Editorial: Los Angeles must take politics out of development decisions
By Jason Howerton
December 28, 2012
It may be the case that “politics is the drug.” That was the observation made in the closing lines of the story of Henry Adams in his novel, “The Education of Henry Adams,” about a young political activist who falls in love with an abolitionist and ultimately decides to join the fight for civil rights.
But for those like me who are trying to promote a balanced discourse, to offer a nuanced critique of those who want to use development and other issues to advance their political agenda, the problem is that there are far too many people who want to define the discourse by what they want it to be; they don’t see the forest for the trees.
The people making the decisions on development decisions in L.A. and the other urban centers — both private developers and developers in the office of the mayor and city council — are not ignorant of the politics they engage. They understand that development and city politics are intertwined. The two can’t be separated.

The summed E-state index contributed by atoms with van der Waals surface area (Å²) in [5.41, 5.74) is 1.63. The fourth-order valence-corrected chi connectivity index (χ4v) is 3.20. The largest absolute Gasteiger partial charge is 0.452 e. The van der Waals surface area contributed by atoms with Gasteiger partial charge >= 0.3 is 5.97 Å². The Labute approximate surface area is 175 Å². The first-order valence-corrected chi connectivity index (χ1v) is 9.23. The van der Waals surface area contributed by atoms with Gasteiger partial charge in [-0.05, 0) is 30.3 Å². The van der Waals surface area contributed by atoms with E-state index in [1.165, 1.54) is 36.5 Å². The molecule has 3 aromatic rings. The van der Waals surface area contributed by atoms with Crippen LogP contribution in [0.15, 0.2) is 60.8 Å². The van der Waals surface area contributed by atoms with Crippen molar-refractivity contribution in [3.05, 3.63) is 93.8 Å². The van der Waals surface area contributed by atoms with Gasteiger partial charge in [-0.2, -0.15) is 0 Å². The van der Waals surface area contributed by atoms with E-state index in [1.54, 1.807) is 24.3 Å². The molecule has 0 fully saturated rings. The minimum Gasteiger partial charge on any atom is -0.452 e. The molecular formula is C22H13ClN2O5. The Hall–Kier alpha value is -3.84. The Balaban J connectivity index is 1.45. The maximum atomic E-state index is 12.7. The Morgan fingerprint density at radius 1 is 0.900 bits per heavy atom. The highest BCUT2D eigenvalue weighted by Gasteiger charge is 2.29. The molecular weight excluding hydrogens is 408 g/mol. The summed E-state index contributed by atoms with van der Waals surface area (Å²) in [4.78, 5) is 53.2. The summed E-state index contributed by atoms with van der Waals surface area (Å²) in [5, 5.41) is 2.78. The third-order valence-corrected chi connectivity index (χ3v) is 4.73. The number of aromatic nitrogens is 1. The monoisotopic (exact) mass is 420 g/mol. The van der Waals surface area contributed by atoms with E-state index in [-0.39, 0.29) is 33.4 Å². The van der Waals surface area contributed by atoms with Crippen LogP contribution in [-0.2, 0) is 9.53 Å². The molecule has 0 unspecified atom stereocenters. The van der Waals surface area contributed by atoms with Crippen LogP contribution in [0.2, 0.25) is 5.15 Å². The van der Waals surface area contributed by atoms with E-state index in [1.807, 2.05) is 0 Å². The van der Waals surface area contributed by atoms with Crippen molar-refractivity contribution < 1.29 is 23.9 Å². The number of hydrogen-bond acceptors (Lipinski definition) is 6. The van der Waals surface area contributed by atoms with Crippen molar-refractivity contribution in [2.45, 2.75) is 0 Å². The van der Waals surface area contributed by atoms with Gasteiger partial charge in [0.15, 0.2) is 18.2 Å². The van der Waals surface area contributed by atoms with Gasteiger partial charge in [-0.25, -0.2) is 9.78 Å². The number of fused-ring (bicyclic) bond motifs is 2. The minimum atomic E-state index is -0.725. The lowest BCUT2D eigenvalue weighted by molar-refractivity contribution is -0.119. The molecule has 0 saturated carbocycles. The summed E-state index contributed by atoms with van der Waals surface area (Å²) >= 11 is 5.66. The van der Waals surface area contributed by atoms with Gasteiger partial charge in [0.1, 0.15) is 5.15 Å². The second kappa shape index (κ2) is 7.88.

We need to change the way Los Angeles engages these issues. The only way we’re going to get there is to begin developing a vision for what L.A. and Los Angeles deserve to be in the 21st century.
When our city engages in debates about development as well as those related to the future of our city, our city must be at a certain level of discourse. We must have enough political knowledge to make a rational decision that is relevant to who we are, what we are, and what we stand for.
As I’ve argued before, it doesn’t matter how much money is spent on the “good” jobs that will make our people more prosperous and our economy stronger. How can we make the “good” jobs without adding more jobs for less money? Unless, of course, the “new development” includes something that will allow us to move forward with our plans to be a “smart, sustainable, green city.”
The politics of development are all about perception, because perception rules. And in this economy, perception is everything. That’s why in this era of economic uncertainty, people are willing to pay more and more to avoid the unknown. Even people who